Based in London, this groundbreaking Master’s programme offers students unique access to world-class scholars, thinkers and practitioners drawn from the world of sport and its academic study.
It is directed by Ed Smith, the commentator, historian of sport, and former cricketer for England, Middlesex and Kent.
The course enables the student to undertake research on a specific topic, agreed with the supervisor, in any aspect of the history of sport over the last two centuries. Assessment is by a dissertation, written under expert guidance over the course of the year.
A central feature of the programme is its series of ten evening seminars and post-seminar dinners in a London club, at which participants can engage in general discussion with guest speakers. These experts include:
- Mike Brearley OBE, former Captain of the England Cricket Team and former President of the MCC - Ed Smith, prize-winning author and former England cricketer - Sir Clive Woodward OBE, Winning Rugby World Cup Coach - Professor Christopher Young, historian of sport, University of Cambridge - Lord King of Lothbury (Mervyn King), KG, GBE, FBA, Director of Aston Villa FC and former Governor of the Bank of England - David Goldblatt, award-winning writer and sports historian, author of The Game of Our Lives - Professor Richard Holt, founder of the International Centre for Sport History and Culture and author of Sport and the British - Simon Kuper, award-winning writer and author of Soccernomics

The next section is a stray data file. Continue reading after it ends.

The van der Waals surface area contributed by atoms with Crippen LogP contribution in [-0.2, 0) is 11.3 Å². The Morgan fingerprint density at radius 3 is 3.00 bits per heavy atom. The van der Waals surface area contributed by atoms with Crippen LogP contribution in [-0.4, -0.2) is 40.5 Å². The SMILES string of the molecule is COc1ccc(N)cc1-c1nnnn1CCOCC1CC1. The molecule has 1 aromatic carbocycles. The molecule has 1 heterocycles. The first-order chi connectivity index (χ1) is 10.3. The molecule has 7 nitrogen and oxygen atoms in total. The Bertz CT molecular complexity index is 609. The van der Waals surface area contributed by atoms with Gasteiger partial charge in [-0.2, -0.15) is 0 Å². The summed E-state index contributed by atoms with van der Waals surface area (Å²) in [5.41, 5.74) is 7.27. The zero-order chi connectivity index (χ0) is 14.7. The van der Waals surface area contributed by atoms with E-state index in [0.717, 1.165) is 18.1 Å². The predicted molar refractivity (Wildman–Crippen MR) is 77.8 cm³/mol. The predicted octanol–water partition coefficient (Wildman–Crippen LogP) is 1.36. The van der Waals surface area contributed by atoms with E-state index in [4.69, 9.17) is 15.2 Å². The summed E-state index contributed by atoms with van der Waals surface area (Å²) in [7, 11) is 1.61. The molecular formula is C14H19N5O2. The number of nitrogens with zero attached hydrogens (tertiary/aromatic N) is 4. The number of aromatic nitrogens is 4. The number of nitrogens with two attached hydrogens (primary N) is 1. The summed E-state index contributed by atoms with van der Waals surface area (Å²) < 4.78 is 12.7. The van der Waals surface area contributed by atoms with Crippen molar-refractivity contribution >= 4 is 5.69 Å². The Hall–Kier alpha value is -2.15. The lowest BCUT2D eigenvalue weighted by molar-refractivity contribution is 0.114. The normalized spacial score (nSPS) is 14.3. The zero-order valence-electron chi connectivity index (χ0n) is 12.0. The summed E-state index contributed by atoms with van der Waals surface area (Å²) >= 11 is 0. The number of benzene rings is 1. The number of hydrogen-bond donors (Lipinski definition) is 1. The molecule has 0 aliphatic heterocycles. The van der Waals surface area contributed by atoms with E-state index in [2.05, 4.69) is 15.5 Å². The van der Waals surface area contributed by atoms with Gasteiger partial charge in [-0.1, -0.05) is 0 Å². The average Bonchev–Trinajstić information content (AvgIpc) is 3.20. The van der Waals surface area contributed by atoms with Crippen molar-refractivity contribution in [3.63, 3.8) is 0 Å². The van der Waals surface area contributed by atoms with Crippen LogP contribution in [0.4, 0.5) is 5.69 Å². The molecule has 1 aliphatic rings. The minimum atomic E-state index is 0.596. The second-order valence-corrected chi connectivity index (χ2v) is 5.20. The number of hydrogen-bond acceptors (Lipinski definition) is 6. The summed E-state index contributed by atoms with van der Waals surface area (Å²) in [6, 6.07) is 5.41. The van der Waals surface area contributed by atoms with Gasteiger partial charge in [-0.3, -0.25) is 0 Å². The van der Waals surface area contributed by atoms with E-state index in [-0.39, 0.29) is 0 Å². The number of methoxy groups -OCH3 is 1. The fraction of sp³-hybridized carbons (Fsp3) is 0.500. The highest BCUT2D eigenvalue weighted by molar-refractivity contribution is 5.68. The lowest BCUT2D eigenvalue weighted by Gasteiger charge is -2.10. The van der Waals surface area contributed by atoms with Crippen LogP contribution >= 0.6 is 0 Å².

Sport’s place in modern life has never been more central, and the history of sport is a rapidly growing area of academic study. The course will touch on all major sports – in Britain, America and on the Continent. Some of the themes addressed by the lectures will be:
- Why was Britain so central to the development of modern sport? - When and how did sport become politicised? - How has sport influenced attitudes towards class, race, gender and sexuality? - Sport’s role as an agent and beneficiary of globalisation.
The course will begin with two seminars about how to choose, research and write an academic dissertation, held at the University’s London offices, 51 Gower Street, Bloomsbury, London WC1E 6HJ. These will be followed by ten guest lectures and dinners, held at the splendid Caledonian Club (Halkin Street, London SW1X 7DR), a few moments from Hyde Park Corner in central London.